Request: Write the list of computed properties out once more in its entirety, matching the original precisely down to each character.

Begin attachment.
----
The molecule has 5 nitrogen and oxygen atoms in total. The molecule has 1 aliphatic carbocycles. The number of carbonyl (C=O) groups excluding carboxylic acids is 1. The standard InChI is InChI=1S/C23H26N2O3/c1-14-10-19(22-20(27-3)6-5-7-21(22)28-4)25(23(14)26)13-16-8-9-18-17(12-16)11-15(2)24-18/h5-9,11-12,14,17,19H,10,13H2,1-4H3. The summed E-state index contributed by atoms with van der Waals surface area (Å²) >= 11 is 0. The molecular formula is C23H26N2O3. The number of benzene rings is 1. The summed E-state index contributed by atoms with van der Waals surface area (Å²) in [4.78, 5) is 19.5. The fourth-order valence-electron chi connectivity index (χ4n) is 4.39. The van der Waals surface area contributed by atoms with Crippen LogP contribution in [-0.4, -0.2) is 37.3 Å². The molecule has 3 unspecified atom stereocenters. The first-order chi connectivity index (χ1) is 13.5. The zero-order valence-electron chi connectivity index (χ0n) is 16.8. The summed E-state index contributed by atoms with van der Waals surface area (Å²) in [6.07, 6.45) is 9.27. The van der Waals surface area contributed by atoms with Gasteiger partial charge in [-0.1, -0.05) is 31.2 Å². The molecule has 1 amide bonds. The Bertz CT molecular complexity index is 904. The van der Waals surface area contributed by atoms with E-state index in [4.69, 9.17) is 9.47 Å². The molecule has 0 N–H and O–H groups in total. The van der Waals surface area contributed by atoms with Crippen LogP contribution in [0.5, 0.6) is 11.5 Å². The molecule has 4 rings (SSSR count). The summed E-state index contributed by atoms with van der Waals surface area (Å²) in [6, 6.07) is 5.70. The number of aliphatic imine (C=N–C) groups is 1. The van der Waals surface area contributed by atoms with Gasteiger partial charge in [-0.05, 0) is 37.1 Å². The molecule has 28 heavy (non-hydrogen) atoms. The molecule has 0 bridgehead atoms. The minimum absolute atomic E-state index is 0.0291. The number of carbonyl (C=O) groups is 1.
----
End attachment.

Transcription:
The molecule has 5 nitrogen and oxygen atoms in total. The molecule has 1 aliphatic carbocycles. The number of carbonyl (C=O) groups excluding carboxylic acids is 1. The standard InChI is InChI=1S/C23H26N2O3/c1-14-10-19(22-20(27-3)6-5-7-21(22)28-4)25(23(14)26)13-16-8-9-18-17(12-16)11-15(2)24-18/h5-9,11-12,14,17,19H,10,13H2,1-4H3. The summed E-state index contributed by atoms with van der Waals surface area (Å²) >= 11 is 0. The molecular formula is C23H26N2O3. The number of benzene rings is 1. The summed E-state index contributed by atoms with van der Waals surface area (Å²) in [4.78, 5) is 19.5. The fourth-order valence-electron chi connectivity index (χ4n) is 4.39. The van der Waals surface area contributed by atoms with Crippen LogP contribution in [-0.4, -0.2) is 37.3 Å². The molecule has 3 unspecified atom stereocenters. The first-order chi connectivity index (χ1) is 13.5. The zero-order valence-electron chi connectivity index (χ0n) is 16.8. The summed E-state index contributed by atoms with van der Waals surface area (Å²) in [6.07, 6.45) is 9.27. The van der Waals surface area contributed by atoms with Gasteiger partial charge in [-0.1, -0.05) is 31.2 Å². The molecule has 1 amide bonds. The Bertz CT molecular complexity index is 904. The van der Waals surface area contributed by atoms with E-state index in [4.69, 9.17) is 9.47 Å². The molecule has 0 N–H and O–H groups in total. The van der Waals surface area contributed by atoms with Crippen LogP contribution in [0.5, 0.6) is 11.5 Å². The molecule has 4 rings (SSSR count). The summed E-state index contributed by atoms with van der Waals surface area (Å²) in [6, 6.07) is 5.70. The number of aliphatic imine (C=N–C) groups is 1. The van der Waals surface area contributed by atoms with Gasteiger partial charge in [-0.05, 0) is 37.1 Å². The molecule has 28 heavy (non-hydrogen) atoms. The molecule has 0 bridgehead atoms. The minimum absolute atomic E-state index is 0.0291. The number of carbonyl (C=O) groups is 1.